ColorVision Spyder2express

ColorVision Spyder2express

The Datacolor ColorVision colorimeter attaches to any LCD with a suction cup-as we've done here. Just don't expect perfect calibration from the Spyder2express software.


We've all fallen victim to the disparity between onscreen colors, color prints, and real life. Whether it's printed photos, a digital illustration you created, or the sweater you bought online, the colors just don't match up. You probably didn't know it, but you just entered the world of color management. Before you run for the hills, as far away from such geeky endeavors as you can get, let us assure you that companies like Datacolor are trying to make color management a no-nonsense task that nontechies need not fear. The ColorVision Spyder2express is a consumer-focused calibration kit for LCDs, CRTs, and laptops that promises pro-level color calibration for well under 100 bucks.


The complex pursuit of color management begins with monitor calibration. Mac OS X actually has a basic color management system; it's in System Preferences > Displays > Color > Calibrate. You have to lean back and squint at your display, but it gets you one step closer to trusting your monitor colors and matching your output. But for the best results, you need to turn to third-party devices.


The Spyder2express comes with the exact same hardware colorimeter sold with Datacolor's professional tool, the ColorVision Spyder2PRO ($279). The Spyder2express software disables many of the settings you find in the pro version. For example, the gamma (basically, the amount of contrast that affects midtone colors) is fixed at 2.2, and the white point (color temperature) is set at 6,500 Kelvin. Black and white luminance settings are also automatic, although, depending on your display, you may be able to make minor adjustments to brightness or contrast. Unless you have specific color requirements or you're just accustomed to editing all of your photos using the Mac gamma default of 1.8, the 2.2 gamma and 6,500 K settings should serve you well, as those are most common in the PC and Web world. However, any non-color-managed app on the Mac assumes a gamma of 1.8, meaning the 2.2 setting will make colors in those apps appear darker and more saturated.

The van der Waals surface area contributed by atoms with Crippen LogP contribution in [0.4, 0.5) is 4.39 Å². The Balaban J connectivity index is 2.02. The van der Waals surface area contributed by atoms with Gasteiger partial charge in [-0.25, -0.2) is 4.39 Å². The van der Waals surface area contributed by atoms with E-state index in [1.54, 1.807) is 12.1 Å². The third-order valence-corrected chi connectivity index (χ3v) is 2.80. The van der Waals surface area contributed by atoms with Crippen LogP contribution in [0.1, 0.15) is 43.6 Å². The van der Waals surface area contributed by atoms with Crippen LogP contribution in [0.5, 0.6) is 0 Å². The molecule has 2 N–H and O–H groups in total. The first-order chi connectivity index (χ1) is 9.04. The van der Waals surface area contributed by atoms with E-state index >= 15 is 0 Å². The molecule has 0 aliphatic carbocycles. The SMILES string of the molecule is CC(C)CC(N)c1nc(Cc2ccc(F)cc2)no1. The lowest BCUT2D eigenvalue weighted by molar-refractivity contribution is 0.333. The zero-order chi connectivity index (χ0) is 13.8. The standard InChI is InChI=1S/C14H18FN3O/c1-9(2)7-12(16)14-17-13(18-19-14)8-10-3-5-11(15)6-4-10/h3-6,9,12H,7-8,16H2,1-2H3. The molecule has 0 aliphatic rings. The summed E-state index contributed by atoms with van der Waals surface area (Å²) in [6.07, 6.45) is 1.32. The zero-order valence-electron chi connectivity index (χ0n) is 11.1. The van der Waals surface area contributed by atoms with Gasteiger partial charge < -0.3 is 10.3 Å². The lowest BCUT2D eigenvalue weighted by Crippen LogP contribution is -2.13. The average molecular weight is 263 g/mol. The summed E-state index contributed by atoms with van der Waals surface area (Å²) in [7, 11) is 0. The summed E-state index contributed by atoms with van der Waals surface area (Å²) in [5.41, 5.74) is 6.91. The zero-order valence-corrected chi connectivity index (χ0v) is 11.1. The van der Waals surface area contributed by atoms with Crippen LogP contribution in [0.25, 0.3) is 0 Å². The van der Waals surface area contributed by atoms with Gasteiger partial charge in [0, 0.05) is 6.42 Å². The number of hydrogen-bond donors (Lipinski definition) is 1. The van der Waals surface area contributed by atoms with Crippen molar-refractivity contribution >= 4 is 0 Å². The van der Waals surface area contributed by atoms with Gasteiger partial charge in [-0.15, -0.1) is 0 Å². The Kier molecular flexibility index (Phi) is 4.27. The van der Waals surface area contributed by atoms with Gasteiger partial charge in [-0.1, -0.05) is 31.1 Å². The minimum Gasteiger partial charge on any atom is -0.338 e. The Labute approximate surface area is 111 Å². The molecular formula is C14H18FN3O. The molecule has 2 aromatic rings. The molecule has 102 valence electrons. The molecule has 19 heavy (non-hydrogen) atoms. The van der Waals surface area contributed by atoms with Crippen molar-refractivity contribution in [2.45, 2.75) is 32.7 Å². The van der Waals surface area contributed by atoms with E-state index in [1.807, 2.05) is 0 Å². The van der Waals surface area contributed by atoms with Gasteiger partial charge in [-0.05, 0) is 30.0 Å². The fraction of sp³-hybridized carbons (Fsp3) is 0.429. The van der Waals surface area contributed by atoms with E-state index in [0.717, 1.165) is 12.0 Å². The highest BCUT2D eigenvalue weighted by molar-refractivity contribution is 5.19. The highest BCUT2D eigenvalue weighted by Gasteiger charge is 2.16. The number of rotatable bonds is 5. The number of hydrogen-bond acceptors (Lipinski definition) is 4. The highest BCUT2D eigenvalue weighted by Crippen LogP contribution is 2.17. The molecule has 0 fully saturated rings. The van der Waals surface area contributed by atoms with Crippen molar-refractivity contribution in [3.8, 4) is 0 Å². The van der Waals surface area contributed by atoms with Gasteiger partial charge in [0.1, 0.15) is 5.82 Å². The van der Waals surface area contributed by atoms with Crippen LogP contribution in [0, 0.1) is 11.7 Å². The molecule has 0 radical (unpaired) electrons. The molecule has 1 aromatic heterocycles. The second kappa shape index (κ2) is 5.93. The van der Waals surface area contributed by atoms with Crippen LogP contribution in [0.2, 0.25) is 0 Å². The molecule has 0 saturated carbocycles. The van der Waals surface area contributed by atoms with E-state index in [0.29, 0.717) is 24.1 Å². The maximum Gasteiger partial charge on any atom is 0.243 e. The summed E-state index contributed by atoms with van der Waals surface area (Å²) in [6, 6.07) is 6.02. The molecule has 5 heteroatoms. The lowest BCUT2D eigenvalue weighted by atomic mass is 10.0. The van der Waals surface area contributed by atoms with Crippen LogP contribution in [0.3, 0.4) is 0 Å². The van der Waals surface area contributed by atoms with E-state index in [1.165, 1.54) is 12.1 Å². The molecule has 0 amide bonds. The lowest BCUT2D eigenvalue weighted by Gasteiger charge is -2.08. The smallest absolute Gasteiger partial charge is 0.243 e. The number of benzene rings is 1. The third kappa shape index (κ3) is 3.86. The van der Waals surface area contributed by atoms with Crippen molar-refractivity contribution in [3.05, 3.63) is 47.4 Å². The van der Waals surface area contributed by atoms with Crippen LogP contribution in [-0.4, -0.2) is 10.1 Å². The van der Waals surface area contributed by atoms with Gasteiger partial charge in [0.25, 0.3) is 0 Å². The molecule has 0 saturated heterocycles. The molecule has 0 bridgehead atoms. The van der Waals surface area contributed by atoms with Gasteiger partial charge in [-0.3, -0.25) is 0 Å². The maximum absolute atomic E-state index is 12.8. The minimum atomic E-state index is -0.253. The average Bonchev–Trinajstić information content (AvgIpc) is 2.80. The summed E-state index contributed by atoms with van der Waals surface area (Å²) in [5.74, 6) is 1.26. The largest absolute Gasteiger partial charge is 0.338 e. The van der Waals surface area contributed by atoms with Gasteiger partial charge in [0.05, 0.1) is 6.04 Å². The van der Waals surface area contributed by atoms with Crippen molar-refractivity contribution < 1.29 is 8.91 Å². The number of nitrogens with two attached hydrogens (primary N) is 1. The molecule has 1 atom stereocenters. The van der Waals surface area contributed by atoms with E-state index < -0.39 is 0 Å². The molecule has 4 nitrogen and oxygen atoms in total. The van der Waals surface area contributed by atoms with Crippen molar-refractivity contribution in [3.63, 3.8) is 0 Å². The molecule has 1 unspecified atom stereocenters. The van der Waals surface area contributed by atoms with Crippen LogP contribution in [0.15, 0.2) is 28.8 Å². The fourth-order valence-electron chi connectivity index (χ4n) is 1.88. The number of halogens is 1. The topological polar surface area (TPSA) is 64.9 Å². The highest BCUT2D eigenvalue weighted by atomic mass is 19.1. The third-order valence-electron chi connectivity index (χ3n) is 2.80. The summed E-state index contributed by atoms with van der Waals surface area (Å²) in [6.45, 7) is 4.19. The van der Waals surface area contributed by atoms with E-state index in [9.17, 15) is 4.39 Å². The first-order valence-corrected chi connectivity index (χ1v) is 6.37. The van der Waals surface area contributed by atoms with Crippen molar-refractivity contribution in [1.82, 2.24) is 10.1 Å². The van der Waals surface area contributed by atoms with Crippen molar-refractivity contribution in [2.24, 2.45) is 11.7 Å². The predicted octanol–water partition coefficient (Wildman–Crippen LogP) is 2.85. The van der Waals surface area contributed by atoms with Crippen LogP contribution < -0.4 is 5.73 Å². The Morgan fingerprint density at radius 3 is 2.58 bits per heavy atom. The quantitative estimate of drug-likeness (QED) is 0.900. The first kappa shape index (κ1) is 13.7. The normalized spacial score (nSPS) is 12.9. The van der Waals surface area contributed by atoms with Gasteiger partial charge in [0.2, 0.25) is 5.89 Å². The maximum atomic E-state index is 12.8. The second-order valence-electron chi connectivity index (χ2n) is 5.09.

The lack of adjustment tools is the biggest selling point of the Spyder2express - it's geared toward consumers who don't want to tweak these preferences. You don't need to know what "gamma," "white point," or other specialized terms mean. Just follow the onscreen instructions and let the colorimeter and software do the work. When approached this way, calibration seems like smooth sailing. The software calibrates only one display per Mac, though you can work around this by changing profile names in the ColorSync utility.


But the problem is that calibration isn't easy - there are so many variables that affect it, including monitor limitations and ultrabright default settings. In the interest of simplifying matters, the Spyder2express software attempts to remove these factors from the equation. But what it ends up doing is making it impossible for you to do anything about them.


We used Spyder2express to calibrate a Dell UltraSharp 1707 consumer-level monitor, because the Spyder2express isn't aimed at creative pros who own high-end displays. The results weren't impressive. The luminance was far too high (that is, too bright), and the highlights were too blue. We tested the Spyder2express on a 12-inch PowerBook LCD as well, and the resulting calibration also revealed too-blue highlights; in that case, however, the software set the luminance too low. Herein lies the catch: Low-end and midrange displays require more (not less) tweaking, making the ability to fine-tune settings essential.


The bottom line. If you care enough about color management to buy a calibration kit, you'd do better to invest in a tool that allows more control. Using the Spyder2express colorimeter with the calibration app that comes with Datacolor's Spyder2PRO gave us a far superior result than we got using the dumbed-down version of the software.


COMPANY: Datacolor
PRICE: $79
REQUIREMENTS: Mac OS 10.3 or later, powered USB port, 1,024-by-768-pixel or larger display
Intuitive interface. Inexpensive.
Difficult to fine-tune if the calibration produces an unacceptable result.





+ Add a Comment


And we also provide fast delivery service, guarantee our listing price is lower than other competitors.replicas watches and professional customer service. We are more than ready to show our unique prowess and fortes to gain our footing.



Good movie, veryLouis Vuitton good

Read this article, Louis Vuittonsome knowledge to understand, thank you, the author

Log in to Mac|Life directly or log in using Facebook

Forgot your username or password?
Click here for help.

Login with Facebook
Log in using Facebook to share comments and articles easily with your Facebook feed.